Settlements > Antioch on the Maeander

Antioch on the Maeander


Antioch on the Maeander, also known as Antiochia on the Maeander, was an ancient city located in the region of Caria, in modern-day Turkey. The city was founded in the 3rd century BCE by Antiochus I Soter, one of the successors of Alexander the Great and the ruler of the Seleucid Empire. The city was strategically positioned near the Maeander River, which was significant for trade and transportation.

Key features of Antioch on the Maeander include:

  1. Location and Geography: Situated near the Maeander River (modern-day Büyük Menderes River), the city benefited from fertile plains and a strategic position for controlling the region's trade routes.

  2. Founding and Historical Significance: Founded by Antiochus I Soter, the city played a role in the Seleucid Empire's efforts to consolidate and control its territories. It later came under the control of the Romans.

  3. Cultural and Economic Aspects: As with many ancient cities, Antioch on the Maeander had a diverse cultural life influenced by Hellenistic traditions. Its economy likely relied on agriculture, trade, and possibly local craftsmanship.

  4. Archaeological Remains: Although less famous than other ancient cities, archaeological evidence such as ruins, inscriptions, and artifacts provide insights into the city's layout and daily life. Remains of buildings, city walls, and other structures have been found, contributing to the understanding of its historical context.

  5. Decline and Legacy: The city's prominence declined over the centuries, particularly during the Roman and Byzantine periods. Today, the site is an important archaeological and historical location, providing valuable information about ancient Carian and Hellenistic civilizations.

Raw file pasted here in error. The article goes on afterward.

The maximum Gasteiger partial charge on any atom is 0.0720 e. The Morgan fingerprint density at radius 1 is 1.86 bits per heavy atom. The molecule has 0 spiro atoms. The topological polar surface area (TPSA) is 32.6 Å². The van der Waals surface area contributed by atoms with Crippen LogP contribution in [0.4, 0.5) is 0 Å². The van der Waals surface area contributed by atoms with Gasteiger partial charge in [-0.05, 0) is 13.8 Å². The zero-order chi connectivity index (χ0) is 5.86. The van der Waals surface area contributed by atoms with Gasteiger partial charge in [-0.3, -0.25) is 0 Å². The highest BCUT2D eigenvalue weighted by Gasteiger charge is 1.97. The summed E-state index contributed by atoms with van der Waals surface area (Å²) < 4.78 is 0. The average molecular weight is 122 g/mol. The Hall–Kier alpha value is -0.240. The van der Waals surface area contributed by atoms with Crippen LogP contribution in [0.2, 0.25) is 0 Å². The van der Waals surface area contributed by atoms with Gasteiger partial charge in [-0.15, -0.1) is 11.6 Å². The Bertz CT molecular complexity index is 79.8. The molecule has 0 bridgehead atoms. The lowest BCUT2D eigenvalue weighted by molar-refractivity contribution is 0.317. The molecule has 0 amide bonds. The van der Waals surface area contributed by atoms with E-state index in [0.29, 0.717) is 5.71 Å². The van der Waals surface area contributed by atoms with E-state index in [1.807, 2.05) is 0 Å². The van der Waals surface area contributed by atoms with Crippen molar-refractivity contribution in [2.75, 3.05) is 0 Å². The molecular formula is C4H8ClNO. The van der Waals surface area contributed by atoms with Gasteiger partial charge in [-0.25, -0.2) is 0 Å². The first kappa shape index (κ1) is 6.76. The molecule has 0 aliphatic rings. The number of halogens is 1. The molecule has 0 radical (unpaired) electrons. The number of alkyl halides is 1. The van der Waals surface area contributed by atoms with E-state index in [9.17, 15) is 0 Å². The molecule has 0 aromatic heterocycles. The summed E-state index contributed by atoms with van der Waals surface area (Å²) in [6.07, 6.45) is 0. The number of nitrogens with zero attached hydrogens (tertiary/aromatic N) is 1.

Antioch on the Maeander serves as a testament to the rich history of the Hellenistic period and the cultural and economic exchanges that took place in the ancient world.


Talbert, Richard. [Barrington Atlas of the Greek and Roman World], Princeton University Press, 2000, Map 65, H5 and Map-by-map Directory, p. 997]

William Hazlit, The Classical Gazetteer (1851)

Michel Lequien, Oriens christianus in quatuor Patriarchatus digestus, Paris 1740, Vol. I, coll. 907-908

Vincenzo Ruggiari, A historical Addendum to the episcopal Lists of Caria, in Revue des études byzantines, Année 1996, Volume 54, Numéro 54, pp. 221–234 (in particular p. 233

Annuario Pontificio 2013 (Libreria Editrice Vaticana 2013 ISBN 978-88-209-9070-1), p. 834

Blue Guide, Turkey: The Aegean and Mediterranean Coasts (ISBN 0-393-30489-2), p. 359.

"Archeogical Research at Aphrodisias in Caria, 1994". American Journal of Archaeology, Vol. 100, pp 5–33.

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